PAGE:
Pioneer KURO PDP-5010FD 50-inch Plasma HDTV 
Home Theater Flat Panel HDTVs Plasma HDTVs
Written by Adrienne Maxwell   
Saturday, 01 December 2007

If you follow the HDTV world at all, you’ve probably already heard about Pioneer’s new KURO line of plasma displays. Or maybe you’ve seen those disturbing new KURO ads on TV and wondered what the heck they’re talking about. You’re not alone. The buzz actually began at last year’s CEATEC trade show in Japan, where journalists got a glimpse of Pioneer’s redesigned line of plasmas, capable of rendering an astonishingly deep black. KURO, by the way, means “black” in Japanese. The buzz gained momentum when that same demo hit the states at CES 2007 and reached full stride at Pioneer’s line show back in May, when the company announced eight new KURO plasmas, priced from $2,700 to $7,500. The first models to hit the shelves were 42- and 50-inch 768p displays; not surprising to those of us who had seen the early demos, these TVs drew great reviews. Now that the 1080p models have arrived, we had to get our hands on one and see for ourselves if the real-world product lives up to the hype.

Like all Pioneer A/V products, the KURO line is divided into two brands: the standard Pioneer brand and the higher-end Elite brand. The basic guts of each brand are similar, but the Elite lineup uses a different filter and adds some advanced features and picture adjustments. Pioneer sent me the non-Elite, 50-inch 1080p panel, the $5,000 PDP-5010FD. As I move through the review, I’ll highlight what you get if you step up to the same-sized Elite model, the $6,000 PRO-110FD.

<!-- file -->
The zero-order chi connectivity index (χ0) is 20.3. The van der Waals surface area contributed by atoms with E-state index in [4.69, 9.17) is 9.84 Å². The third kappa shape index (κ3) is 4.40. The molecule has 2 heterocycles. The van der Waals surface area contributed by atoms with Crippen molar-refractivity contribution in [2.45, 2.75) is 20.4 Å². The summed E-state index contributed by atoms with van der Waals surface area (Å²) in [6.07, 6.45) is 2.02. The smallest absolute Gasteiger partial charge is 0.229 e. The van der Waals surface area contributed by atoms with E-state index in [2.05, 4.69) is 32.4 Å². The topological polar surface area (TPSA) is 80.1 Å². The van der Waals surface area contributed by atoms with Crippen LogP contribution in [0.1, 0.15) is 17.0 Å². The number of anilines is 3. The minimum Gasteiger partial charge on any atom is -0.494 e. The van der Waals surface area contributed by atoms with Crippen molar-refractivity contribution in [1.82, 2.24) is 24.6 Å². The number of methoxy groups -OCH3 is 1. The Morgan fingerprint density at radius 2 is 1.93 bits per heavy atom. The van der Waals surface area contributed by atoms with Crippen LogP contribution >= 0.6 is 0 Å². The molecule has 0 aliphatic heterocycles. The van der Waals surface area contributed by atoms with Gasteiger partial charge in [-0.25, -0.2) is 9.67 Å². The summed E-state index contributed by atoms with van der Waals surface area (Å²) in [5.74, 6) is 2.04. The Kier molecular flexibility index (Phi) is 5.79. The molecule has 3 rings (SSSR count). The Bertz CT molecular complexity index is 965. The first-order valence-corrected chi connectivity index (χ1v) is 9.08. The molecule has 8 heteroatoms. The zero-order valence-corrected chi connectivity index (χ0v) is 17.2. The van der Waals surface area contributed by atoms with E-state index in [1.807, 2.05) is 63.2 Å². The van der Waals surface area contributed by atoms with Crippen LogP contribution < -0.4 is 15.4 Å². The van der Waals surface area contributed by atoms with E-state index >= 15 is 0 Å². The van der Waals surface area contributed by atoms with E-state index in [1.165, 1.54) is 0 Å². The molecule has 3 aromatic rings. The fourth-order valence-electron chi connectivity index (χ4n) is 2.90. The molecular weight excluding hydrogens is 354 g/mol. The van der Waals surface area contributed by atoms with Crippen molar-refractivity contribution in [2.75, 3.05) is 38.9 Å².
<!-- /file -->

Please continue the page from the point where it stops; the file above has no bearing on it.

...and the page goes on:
Features and Set-Up
As other flat-panel manufacturers furiously drop prices to compete in the general marketplace, Pioneer has made a conscious decision to position their plasmas, Elite or not, at the high end of the chain. As such, even this standard Pioneer-branded model is loaded with worthwhile features. The PDP-5010FD offers Pioneer’s characteristically attractive piano-black frame, while its supplied stand is rather boxy and doesn’t swivel. The TV also comes with a detachable speaker bar that runs along the bottom cabinet; in contrast, the Elite model offers two side-mounting detachable speakers. The bar contains two 17-watt speakers, each with a 4.8cm cone woofer and 2.5cm semi-dome tweeter, and connects to the panel via spring-loaded binding clips. The speaker bar is detached upon arrival and is fairly easy to connect – easier than the manual makes it look. The TV’s back panel includes a subwoofer output, should you wish to direct lower frequencies to an outboard sub, as well as both optical digital and stereo analog outputs to send all audio signals to an external sound system. Sound-adjustment options include treble, bass and balance controls, plus SRS WOW, Focus and TruBass processing.